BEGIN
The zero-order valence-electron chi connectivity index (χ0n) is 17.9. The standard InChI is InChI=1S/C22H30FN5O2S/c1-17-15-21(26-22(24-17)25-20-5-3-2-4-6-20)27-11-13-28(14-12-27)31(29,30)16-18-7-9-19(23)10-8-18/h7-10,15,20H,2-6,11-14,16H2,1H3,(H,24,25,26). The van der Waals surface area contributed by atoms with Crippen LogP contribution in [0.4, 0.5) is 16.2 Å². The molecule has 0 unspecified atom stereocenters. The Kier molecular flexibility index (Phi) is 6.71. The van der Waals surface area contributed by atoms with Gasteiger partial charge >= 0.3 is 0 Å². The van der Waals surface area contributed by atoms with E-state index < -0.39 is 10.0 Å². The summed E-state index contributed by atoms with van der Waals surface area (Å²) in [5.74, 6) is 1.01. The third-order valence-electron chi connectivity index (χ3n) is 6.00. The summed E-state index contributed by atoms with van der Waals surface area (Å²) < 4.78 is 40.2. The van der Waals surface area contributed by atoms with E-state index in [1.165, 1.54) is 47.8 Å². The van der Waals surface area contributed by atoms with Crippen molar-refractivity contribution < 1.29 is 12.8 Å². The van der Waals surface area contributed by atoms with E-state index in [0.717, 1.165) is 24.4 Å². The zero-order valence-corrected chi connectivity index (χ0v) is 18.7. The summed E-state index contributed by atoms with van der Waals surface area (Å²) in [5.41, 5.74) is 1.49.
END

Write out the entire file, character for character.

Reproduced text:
The zero-order valence-electron chi connectivity index (χ0n) is 17.9. The standard InChI is InChI=1S/C22H30FN5O2S/c1-17-15-21(26-22(24-17)25-20-5-3-2-4-6-20)27-11-13-28(14-12-27)31(29,30)16-18-7-9-19(23)10-8-18/h7-10,15,20H,2-6,11-14,16H2,1H3,(H,24,25,26). The van der Waals surface area contributed by atoms with Crippen LogP contribution in [0.4, 0.5) is 16.2 Å². The molecule has 0 unspecified atom stereocenters. The Kier molecular flexibility index (Phi) is 6.71. The van der Waals surface area contributed by atoms with Gasteiger partial charge >= 0.3 is 0 Å². The van der Waals surface area contributed by atoms with E-state index < -0.39 is 10.0 Å². The summed E-state index contributed by atoms with van der Waals surface area (Å²) in [5.74, 6) is 1.01. The third-order valence-electron chi connectivity index (χ3n) is 6.00. The summed E-state index contributed by atoms with van der Waals surface area (Å²) < 4.78 is 40.2. The van der Waals surface area contributed by atoms with E-state index in [1.165, 1.54) is 47.8 Å². The van der Waals surface area contributed by atoms with Crippen molar-refractivity contribution < 1.29 is 12.8 Å². The van der Waals surface area contributed by atoms with E-state index in [0.717, 1.165) is 24.4 Å². The zero-order valence-corrected chi connectivity index (χ0v) is 18.7. The summed E-state index contributed by atoms with van der Waals surface area (Å²) in [5.41, 5.74) is 1.49.